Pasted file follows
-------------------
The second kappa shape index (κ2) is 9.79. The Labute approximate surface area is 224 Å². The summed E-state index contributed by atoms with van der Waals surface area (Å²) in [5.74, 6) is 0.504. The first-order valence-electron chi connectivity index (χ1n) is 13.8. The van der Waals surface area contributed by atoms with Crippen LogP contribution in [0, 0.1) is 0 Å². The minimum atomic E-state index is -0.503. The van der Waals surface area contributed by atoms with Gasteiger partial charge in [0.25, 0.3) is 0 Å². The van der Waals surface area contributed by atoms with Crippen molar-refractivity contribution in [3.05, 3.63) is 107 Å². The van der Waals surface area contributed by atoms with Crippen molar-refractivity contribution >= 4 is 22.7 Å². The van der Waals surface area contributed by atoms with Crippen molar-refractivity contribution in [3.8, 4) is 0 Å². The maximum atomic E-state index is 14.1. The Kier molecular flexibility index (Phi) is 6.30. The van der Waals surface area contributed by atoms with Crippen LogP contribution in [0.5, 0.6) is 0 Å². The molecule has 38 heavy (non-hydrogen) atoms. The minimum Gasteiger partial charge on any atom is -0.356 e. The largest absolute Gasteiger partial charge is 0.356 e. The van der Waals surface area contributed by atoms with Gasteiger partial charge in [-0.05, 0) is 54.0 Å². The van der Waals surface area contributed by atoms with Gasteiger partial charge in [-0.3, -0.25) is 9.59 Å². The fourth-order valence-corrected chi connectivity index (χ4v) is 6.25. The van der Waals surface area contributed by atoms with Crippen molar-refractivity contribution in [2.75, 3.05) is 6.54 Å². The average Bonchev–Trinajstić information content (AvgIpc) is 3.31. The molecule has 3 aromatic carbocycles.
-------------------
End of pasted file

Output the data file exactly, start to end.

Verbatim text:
The second kappa shape index (κ2) is 9.79. The Labute approximate surface area is 224 Å². The summed E-state index contributed by atoms with van der Waals surface area (Å²) in [5.74, 6) is 0.504. The first-order valence-electron chi connectivity index (χ1n) is 13.8. The van der Waals surface area contributed by atoms with Crippen LogP contribution in [0, 0.1) is 0 Å². The minimum atomic E-state index is -0.503. The van der Waals surface area contributed by atoms with Gasteiger partial charge in [0.25, 0.3) is 0 Å². The van der Waals surface area contributed by atoms with Crippen molar-refractivity contribution in [3.05, 3.63) is 107 Å². The van der Waals surface area contributed by atoms with Crippen molar-refractivity contribution >= 4 is 22.7 Å². The van der Waals surface area contributed by atoms with Crippen molar-refractivity contribution in [3.8, 4) is 0 Å². The maximum atomic E-state index is 14.1. The Kier molecular flexibility index (Phi) is 6.30. The van der Waals surface area contributed by atoms with Crippen LogP contribution in [0.5, 0.6) is 0 Å². The molecule has 38 heavy (non-hydrogen) atoms. The minimum Gasteiger partial charge on any atom is -0.356 e. The largest absolute Gasteiger partial charge is 0.356 e. The van der Waals surface area contributed by atoms with Gasteiger partial charge in [-0.05, 0) is 54.0 Å². The van der Waals surface area contributed by atoms with Gasteiger partial charge in [-0.3, -0.25) is 9.59 Å². The fourth-order valence-corrected chi connectivity index (χ4v) is 6.25. The van der Waals surface area contributed by atoms with Crippen molar-refractivity contribution in [2.75, 3.05) is 6.54 Å². The average Bonchev–Trinajstić information content (AvgIpc) is 3.31. The molecule has 3 aromatic carbocycles.